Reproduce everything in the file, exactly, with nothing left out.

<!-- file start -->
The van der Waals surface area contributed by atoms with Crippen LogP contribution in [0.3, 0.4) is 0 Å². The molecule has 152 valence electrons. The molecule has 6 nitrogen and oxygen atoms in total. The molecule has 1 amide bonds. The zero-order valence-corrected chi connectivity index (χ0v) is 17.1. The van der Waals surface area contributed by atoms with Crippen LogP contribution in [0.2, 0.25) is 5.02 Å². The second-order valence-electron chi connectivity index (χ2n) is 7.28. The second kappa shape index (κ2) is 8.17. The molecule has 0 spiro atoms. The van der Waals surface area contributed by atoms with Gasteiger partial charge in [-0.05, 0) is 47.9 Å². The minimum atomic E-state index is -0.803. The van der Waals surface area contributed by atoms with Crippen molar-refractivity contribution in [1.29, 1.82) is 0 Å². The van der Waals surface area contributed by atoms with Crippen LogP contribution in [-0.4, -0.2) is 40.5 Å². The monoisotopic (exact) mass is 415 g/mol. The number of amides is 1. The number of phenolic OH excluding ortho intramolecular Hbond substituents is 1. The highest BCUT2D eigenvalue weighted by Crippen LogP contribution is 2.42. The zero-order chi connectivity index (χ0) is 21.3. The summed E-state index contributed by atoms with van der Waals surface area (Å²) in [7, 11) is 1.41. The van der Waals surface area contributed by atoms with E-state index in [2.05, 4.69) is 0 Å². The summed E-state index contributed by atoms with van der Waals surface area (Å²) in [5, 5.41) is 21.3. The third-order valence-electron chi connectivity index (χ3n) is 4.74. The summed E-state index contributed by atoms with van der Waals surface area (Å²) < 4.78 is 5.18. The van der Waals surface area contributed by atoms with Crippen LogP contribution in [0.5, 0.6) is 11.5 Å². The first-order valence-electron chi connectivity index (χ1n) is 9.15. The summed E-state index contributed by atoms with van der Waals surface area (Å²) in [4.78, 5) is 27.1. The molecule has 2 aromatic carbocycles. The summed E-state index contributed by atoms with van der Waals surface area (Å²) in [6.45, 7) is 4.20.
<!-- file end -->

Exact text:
The van der Waals surface area contributed by atoms with Crippen LogP contribution in [0.3, 0.4) is 0 Å². The molecule has 152 valence electrons. The molecule has 6 nitrogen and oxygen atoms in total. The molecule has 1 amide bonds. The zero-order valence-corrected chi connectivity index (χ0v) is 17.1. The van der Waals surface area contributed by atoms with Crippen LogP contribution in [0.2, 0.25) is 5.02 Å². The second-order valence-electron chi connectivity index (χ2n) is 7.28. The second kappa shape index (κ2) is 8.17. The molecule has 0 spiro atoms. The van der Waals surface area contributed by atoms with Gasteiger partial charge in [-0.05, 0) is 47.9 Å². The minimum atomic E-state index is -0.803. The van der Waals surface area contributed by atoms with Crippen molar-refractivity contribution in [1.29, 1.82) is 0 Å². The van der Waals surface area contributed by atoms with Crippen LogP contribution in [-0.4, -0.2) is 40.5 Å². The monoisotopic (exact) mass is 415 g/mol. The number of amides is 1. The number of phenolic OH excluding ortho intramolecular Hbond substituents is 1. The highest BCUT2D eigenvalue weighted by Crippen LogP contribution is 2.42. The zero-order chi connectivity index (χ0) is 21.3. The summed E-state index contributed by atoms with van der Waals surface area (Å²) in [7, 11) is 1.41. The van der Waals surface area contributed by atoms with E-state index in [2.05, 4.69) is 0 Å². The summed E-state index contributed by atoms with van der Waals surface area (Å²) in [5, 5.41) is 21.3. The third-order valence-electron chi connectivity index (χ3n) is 4.74. The summed E-state index contributed by atoms with van der Waals surface area (Å²) < 4.78 is 5.18. The van der Waals surface area contributed by atoms with Crippen LogP contribution in [0.5, 0.6) is 11.5 Å². The first-order valence-electron chi connectivity index (χ1n) is 9.15. The summed E-state index contributed by atoms with van der Waals surface area (Å²) in [4.78, 5) is 27.1. The molecule has 2 aromatic carbocycles. The summed E-state index contributed by atoms with van der Waals surface area (Å²) in [6.45, 7) is 4.20.